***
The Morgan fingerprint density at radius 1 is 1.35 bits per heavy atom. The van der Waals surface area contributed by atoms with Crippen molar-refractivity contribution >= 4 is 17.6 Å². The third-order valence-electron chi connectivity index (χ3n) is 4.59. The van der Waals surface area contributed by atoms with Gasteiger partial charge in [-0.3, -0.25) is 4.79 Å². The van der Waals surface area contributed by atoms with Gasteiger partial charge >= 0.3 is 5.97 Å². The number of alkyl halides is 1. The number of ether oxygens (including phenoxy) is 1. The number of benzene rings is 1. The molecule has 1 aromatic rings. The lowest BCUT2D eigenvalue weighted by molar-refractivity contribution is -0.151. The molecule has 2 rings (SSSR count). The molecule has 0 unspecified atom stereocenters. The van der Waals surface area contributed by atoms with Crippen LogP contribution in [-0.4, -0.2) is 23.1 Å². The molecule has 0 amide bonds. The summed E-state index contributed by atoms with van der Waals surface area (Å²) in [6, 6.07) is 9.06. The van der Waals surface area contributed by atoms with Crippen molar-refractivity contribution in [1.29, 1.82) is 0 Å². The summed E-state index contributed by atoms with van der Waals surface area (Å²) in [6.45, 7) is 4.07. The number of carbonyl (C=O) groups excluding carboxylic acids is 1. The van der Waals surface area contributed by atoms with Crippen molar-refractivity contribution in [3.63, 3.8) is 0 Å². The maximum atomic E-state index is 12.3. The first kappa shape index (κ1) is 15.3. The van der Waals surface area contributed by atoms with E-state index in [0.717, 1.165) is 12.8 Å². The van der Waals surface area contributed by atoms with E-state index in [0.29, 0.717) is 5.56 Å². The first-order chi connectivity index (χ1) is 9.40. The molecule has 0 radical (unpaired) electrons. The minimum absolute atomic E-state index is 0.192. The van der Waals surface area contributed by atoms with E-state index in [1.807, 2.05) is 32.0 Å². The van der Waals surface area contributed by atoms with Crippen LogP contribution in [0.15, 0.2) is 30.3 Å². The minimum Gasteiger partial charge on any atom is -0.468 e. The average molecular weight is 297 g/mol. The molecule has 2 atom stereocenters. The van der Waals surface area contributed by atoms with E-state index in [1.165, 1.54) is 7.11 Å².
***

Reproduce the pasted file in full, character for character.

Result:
The Morgan fingerprint density at radius 1 is 1.35 bits per heavy atom. The van der Waals surface area contributed by atoms with Crippen molar-refractivity contribution >= 4 is 17.6 Å². The third-order valence-electron chi connectivity index (χ3n) is 4.59. The van der Waals surface area contributed by atoms with Gasteiger partial charge in [-0.3, -0.25) is 4.79 Å². The van der Waals surface area contributed by atoms with Gasteiger partial charge >= 0.3 is 5.97 Å². The number of alkyl halides is 1. The number of ether oxygens (including phenoxy) is 1. The number of benzene rings is 1. The molecule has 1 aromatic rings. The lowest BCUT2D eigenvalue weighted by molar-refractivity contribution is -0.151. The molecule has 2 rings (SSSR count). The molecule has 0 unspecified atom stereocenters. The van der Waals surface area contributed by atoms with Crippen LogP contribution in [-0.4, -0.2) is 23.1 Å². The molecule has 0 amide bonds. The summed E-state index contributed by atoms with van der Waals surface area (Å²) in [6, 6.07) is 9.06. The van der Waals surface area contributed by atoms with Crippen molar-refractivity contribution in [1.29, 1.82) is 0 Å². The summed E-state index contributed by atoms with van der Waals surface area (Å²) in [6.45, 7) is 4.07. The number of carbonyl (C=O) groups excluding carboxylic acids is 1. The van der Waals surface area contributed by atoms with Crippen molar-refractivity contribution in [3.63, 3.8) is 0 Å². The maximum atomic E-state index is 12.3. The first kappa shape index (κ1) is 15.3. The van der Waals surface area contributed by atoms with E-state index in [0.717, 1.165) is 12.8 Å². The van der Waals surface area contributed by atoms with E-state index in [0.29, 0.717) is 5.56 Å². The first-order chi connectivity index (χ1) is 9.40. The molecule has 0 radical (unpaired) electrons. The minimum absolute atomic E-state index is 0.192. The van der Waals surface area contributed by atoms with E-state index in [1.807, 2.05) is 32.0 Å². The van der Waals surface area contributed by atoms with Crippen LogP contribution in [0.15, 0.2) is 30.3 Å². The minimum Gasteiger partial charge on any atom is -0.468 e. The average molecular weight is 297 g/mol. The molecule has 2 atom stereocenters. The van der Waals surface area contributed by atoms with E-state index in [1.165, 1.54) is 7.11 Å².